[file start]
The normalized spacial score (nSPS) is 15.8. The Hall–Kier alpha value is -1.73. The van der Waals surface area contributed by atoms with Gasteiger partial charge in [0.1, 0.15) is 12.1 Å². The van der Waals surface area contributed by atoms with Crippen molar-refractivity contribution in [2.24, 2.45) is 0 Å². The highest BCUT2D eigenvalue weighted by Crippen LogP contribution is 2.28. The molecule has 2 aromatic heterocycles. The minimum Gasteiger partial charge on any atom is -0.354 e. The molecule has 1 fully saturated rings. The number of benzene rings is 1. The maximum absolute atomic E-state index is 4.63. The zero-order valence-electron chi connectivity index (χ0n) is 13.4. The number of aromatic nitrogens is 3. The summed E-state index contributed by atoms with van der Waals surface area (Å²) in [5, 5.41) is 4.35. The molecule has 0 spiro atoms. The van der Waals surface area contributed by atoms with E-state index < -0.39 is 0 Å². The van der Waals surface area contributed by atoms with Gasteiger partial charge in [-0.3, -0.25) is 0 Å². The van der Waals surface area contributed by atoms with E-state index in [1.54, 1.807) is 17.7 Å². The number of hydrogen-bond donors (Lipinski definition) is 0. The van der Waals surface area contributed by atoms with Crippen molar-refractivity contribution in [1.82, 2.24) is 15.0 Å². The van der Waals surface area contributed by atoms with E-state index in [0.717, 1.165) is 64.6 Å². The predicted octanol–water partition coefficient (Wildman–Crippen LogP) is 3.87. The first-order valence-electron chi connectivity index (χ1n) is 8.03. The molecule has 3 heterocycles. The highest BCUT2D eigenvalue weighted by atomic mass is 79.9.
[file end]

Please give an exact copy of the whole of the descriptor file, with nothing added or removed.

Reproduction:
The normalized spacial score (nSPS) is 15.8. The Hall–Kier alpha value is -1.73. The van der Waals surface area contributed by atoms with Gasteiger partial charge in [0.1, 0.15) is 12.1 Å². The van der Waals surface area contributed by atoms with Crippen molar-refractivity contribution in [2.24, 2.45) is 0 Å². The highest BCUT2D eigenvalue weighted by Crippen LogP contribution is 2.28. The molecule has 2 aromatic heterocycles. The minimum Gasteiger partial charge on any atom is -0.354 e. The molecule has 1 fully saturated rings. The number of benzene rings is 1. The maximum absolute atomic E-state index is 4.63. The zero-order valence-electron chi connectivity index (χ0n) is 13.4. The number of aromatic nitrogens is 3. The summed E-state index contributed by atoms with van der Waals surface area (Å²) in [5, 5.41) is 4.35. The molecule has 0 spiro atoms. The van der Waals surface area contributed by atoms with E-state index < -0.39 is 0 Å². The van der Waals surface area contributed by atoms with Gasteiger partial charge in [-0.3, -0.25) is 0 Å². The van der Waals surface area contributed by atoms with E-state index in [1.54, 1.807) is 17.7 Å². The number of hydrogen-bond donors (Lipinski definition) is 0. The van der Waals surface area contributed by atoms with Crippen molar-refractivity contribution in [1.82, 2.24) is 15.0 Å². The van der Waals surface area contributed by atoms with E-state index in [0.717, 1.165) is 64.6 Å². The predicted octanol–water partition coefficient (Wildman–Crippen LogP) is 3.87. The first-order valence-electron chi connectivity index (χ1n) is 8.03. The molecule has 3 heterocycles. The highest BCUT2D eigenvalue weighted by atomic mass is 79.9.